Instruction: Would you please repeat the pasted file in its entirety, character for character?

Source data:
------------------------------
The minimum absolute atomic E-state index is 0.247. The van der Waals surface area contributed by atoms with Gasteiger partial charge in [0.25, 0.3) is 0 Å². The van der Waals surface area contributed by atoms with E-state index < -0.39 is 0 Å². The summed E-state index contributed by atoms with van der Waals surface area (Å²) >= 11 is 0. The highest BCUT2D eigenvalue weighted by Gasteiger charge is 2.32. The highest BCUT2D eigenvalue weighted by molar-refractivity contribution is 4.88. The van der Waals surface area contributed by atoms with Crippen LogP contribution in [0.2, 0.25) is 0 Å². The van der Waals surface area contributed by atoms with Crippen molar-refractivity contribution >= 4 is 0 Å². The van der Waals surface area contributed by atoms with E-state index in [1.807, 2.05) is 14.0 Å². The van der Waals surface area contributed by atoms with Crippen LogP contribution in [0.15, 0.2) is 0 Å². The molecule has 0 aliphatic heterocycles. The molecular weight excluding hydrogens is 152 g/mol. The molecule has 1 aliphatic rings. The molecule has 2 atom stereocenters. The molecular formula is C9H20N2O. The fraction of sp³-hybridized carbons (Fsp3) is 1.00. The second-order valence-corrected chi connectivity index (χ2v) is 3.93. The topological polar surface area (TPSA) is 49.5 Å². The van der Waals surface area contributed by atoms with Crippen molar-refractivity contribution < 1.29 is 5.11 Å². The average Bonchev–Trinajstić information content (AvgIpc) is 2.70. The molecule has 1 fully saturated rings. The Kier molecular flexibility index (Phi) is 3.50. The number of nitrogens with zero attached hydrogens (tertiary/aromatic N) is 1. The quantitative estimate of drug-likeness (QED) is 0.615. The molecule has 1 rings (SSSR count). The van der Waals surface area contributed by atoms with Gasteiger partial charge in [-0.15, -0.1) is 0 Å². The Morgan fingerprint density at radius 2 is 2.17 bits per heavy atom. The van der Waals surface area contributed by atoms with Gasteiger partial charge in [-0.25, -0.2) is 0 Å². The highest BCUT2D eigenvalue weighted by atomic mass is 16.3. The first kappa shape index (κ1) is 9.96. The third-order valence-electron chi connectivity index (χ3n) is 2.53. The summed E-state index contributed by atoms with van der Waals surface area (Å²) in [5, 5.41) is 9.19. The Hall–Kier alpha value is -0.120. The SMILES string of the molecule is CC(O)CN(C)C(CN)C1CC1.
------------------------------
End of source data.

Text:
The minimum absolute atomic E-state index is 0.247. The van der Waals surface area contributed by atoms with Gasteiger partial charge in [0.25, 0.3) is 0 Å². The van der Waals surface area contributed by atoms with E-state index < -0.39 is 0 Å². The summed E-state index contributed by atoms with van der Waals surface area (Å²) >= 11 is 0. The highest BCUT2D eigenvalue weighted by Gasteiger charge is 2.32. The highest BCUT2D eigenvalue weighted by molar-refractivity contribution is 4.88. The van der Waals surface area contributed by atoms with Crippen LogP contribution in [0.2, 0.25) is 0 Å². The van der Waals surface area contributed by atoms with Crippen molar-refractivity contribution >= 4 is 0 Å². The van der Waals surface area contributed by atoms with E-state index in [1.807, 2.05) is 14.0 Å². The van der Waals surface area contributed by atoms with Crippen LogP contribution in [0.15, 0.2) is 0 Å². The molecule has 0 aliphatic heterocycles. The molecular weight excluding hydrogens is 152 g/mol. The molecule has 1 aliphatic rings. The molecule has 2 atom stereocenters. The molecular formula is C9H20N2O. The fraction of sp³-hybridized carbons (Fsp3) is 1.00. The second-order valence-corrected chi connectivity index (χ2v) is 3.93. The topological polar surface area (TPSA) is 49.5 Å². The van der Waals surface area contributed by atoms with Crippen molar-refractivity contribution < 1.29 is 5.11 Å². The average Bonchev–Trinajstić information content (AvgIpc) is 2.70. The molecule has 1 fully saturated rings. The Kier molecular flexibility index (Phi) is 3.50. The number of nitrogens with zero attached hydrogens (tertiary/aromatic N) is 1. The quantitative estimate of drug-likeness (QED) is 0.615. The molecule has 1 rings (SSSR count). The van der Waals surface area contributed by atoms with Gasteiger partial charge in [-0.15, -0.1) is 0 Å². The Morgan fingerprint density at radius 2 is 2.17 bits per heavy atom. The van der Waals surface area contributed by atoms with Gasteiger partial charge in [-0.25, -0.2) is 0 Å². The highest BCUT2D eigenvalue weighted by atomic mass is 16.3. The first kappa shape index (κ1) is 9.96. The third-order valence-electron chi connectivity index (χ3n) is 2.53. The summed E-state index contributed by atoms with van der Waals surface area (Å²) in [5, 5.41) is 9.19. The Hall–Kier alpha value is -0.120. The SMILES string of the molecule is CC(O)CN(C)C(CN)C1CC1.